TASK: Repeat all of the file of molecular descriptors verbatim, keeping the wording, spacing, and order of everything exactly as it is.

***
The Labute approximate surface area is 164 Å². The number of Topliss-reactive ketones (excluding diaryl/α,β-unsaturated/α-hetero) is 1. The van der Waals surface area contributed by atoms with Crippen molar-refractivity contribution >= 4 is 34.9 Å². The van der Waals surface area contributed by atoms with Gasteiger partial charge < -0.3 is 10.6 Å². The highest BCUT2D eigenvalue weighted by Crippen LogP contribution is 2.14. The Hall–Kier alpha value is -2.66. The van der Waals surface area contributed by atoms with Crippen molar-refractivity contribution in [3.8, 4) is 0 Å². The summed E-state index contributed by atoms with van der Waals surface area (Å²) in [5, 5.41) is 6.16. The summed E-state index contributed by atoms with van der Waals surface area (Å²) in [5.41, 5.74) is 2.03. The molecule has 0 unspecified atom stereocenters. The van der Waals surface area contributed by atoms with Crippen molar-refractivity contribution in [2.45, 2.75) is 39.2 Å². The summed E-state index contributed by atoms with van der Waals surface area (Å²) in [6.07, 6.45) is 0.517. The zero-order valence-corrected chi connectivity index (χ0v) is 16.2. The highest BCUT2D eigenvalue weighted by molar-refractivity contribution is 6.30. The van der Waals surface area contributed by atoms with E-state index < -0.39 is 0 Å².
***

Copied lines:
The Labute approximate surface area is 164 Å². The number of Topliss-reactive ketones (excluding diaryl/α,β-unsaturated/α-hetero) is 1. The van der Waals surface area contributed by atoms with Crippen molar-refractivity contribution >= 4 is 34.9 Å². The van der Waals surface area contributed by atoms with Gasteiger partial charge < -0.3 is 10.6 Å². The highest BCUT2D eigenvalue weighted by Crippen LogP contribution is 2.14. The Hall–Kier alpha value is -2.66. The van der Waals surface area contributed by atoms with Crippen molar-refractivity contribution in [3.8, 4) is 0 Å². The summed E-state index contributed by atoms with van der Waals surface area (Å²) in [5, 5.41) is 6.16. The summed E-state index contributed by atoms with van der Waals surface area (Å²) in [5.41, 5.74) is 2.03. The molecule has 0 unspecified atom stereocenters. The van der Waals surface area contributed by atoms with Crippen molar-refractivity contribution in [2.45, 2.75) is 39.2 Å². The summed E-state index contributed by atoms with van der Waals surface area (Å²) in [6.07, 6.45) is 0.517. The zero-order valence-corrected chi connectivity index (χ0v) is 16.2. The highest BCUT2D eigenvalue weighted by molar-refractivity contribution is 6.30. The van der Waals surface area contributed by atoms with E-state index < -0.39 is 0 Å².